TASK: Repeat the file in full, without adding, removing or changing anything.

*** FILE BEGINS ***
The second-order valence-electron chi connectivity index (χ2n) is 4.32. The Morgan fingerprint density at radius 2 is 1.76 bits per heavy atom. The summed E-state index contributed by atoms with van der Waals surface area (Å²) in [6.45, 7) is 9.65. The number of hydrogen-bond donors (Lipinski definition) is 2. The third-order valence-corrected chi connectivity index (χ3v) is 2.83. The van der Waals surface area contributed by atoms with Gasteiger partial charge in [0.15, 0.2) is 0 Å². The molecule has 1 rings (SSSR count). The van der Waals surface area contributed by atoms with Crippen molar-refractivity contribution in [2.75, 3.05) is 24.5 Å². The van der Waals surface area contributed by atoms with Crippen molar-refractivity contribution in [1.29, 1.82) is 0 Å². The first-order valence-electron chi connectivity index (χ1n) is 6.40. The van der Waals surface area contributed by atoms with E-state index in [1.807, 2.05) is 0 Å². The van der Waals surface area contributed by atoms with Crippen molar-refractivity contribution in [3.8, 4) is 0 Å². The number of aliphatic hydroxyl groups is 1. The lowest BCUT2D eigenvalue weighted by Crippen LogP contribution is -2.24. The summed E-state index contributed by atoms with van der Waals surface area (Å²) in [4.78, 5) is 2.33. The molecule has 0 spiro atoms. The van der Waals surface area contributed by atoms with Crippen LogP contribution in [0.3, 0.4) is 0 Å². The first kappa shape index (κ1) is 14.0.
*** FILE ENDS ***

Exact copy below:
The second-order valence-electron chi connectivity index (χ2n) is 4.32. The Morgan fingerprint density at radius 2 is 1.76 bits per heavy atom. The summed E-state index contributed by atoms with van der Waals surface area (Å²) in [6.45, 7) is 9.65. The number of hydrogen-bond donors (Lipinski definition) is 2. The third-order valence-corrected chi connectivity index (χ3v) is 2.83. The van der Waals surface area contributed by atoms with Gasteiger partial charge in [0.15, 0.2) is 0 Å². The molecule has 1 rings (SSSR count). The van der Waals surface area contributed by atoms with Crippen molar-refractivity contribution in [2.75, 3.05) is 24.5 Å². The van der Waals surface area contributed by atoms with Crippen molar-refractivity contribution in [1.29, 1.82) is 0 Å². The first-order valence-electron chi connectivity index (χ1n) is 6.40. The van der Waals surface area contributed by atoms with E-state index in [1.807, 2.05) is 0 Å². The van der Waals surface area contributed by atoms with Crippen molar-refractivity contribution in [3.8, 4) is 0 Å². The number of aliphatic hydroxyl groups is 1. The lowest BCUT2D eigenvalue weighted by Crippen LogP contribution is -2.24. The summed E-state index contributed by atoms with van der Waals surface area (Å²) in [4.78, 5) is 2.33. The molecule has 0 spiro atoms. The van der Waals surface area contributed by atoms with Crippen LogP contribution in [0.3, 0.4) is 0 Å². The first kappa shape index (κ1) is 14.0.